Ear-like tufts and yellow-eyed stares are not the only characteristics one can use to recognize the great horned owl. Listen closely at night as they can be identified by their stuttering series of four to five hoots “Hoo-h’HOO-hoo-hoo.”
Great horned owls are one of the most common owls found in North America. They live in a broad range of habitats; deciduous and evergreen forests, swamps, desert, tundra edges, tropical rainforests, as well as cities, orchards, suburbs, and parks.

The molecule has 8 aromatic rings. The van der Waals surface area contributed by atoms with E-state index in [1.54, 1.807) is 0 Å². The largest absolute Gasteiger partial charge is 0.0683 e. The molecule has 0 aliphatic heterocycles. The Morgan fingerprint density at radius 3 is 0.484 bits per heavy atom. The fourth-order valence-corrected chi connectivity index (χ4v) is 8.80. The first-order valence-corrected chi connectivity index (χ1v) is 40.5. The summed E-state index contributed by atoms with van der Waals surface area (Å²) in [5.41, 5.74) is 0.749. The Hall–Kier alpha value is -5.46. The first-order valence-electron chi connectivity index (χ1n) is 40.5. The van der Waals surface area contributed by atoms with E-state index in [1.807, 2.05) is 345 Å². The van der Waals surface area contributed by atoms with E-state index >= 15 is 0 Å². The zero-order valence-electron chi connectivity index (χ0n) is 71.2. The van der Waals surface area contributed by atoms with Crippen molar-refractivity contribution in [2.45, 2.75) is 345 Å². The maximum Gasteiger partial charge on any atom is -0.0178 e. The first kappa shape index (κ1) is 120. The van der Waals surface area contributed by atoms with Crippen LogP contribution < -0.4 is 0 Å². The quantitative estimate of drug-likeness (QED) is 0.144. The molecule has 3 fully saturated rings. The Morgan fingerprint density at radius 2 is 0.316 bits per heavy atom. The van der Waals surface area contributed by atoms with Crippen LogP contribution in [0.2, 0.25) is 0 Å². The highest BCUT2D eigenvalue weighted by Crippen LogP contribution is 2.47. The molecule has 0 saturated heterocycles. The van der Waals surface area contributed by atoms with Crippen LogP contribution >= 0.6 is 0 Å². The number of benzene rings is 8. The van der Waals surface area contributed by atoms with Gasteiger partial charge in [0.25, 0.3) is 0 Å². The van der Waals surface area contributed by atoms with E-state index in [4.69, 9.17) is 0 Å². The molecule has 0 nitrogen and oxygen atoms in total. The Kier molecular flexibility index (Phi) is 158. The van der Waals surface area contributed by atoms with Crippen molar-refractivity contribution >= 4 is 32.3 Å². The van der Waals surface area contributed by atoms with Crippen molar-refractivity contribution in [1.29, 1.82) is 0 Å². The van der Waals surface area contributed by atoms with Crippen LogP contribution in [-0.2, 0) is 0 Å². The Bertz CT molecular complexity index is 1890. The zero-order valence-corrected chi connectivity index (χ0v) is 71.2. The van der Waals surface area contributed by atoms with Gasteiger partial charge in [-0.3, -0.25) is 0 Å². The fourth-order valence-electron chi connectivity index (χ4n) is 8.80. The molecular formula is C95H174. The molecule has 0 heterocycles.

Being early nesters, now is the season for listening to breeding males and females performing their beautiful duets of alternating calls. “Hoo-h’HOO-hoo-hoo!
Pictured at the right is “Hunter”, one of Wolf Ridge’s resident education animals. He is a light phase Great Horned Owl, meaning he has lighter coloration in his feathers. Learn more about Hunter and our other animals.
by Marie Laudeman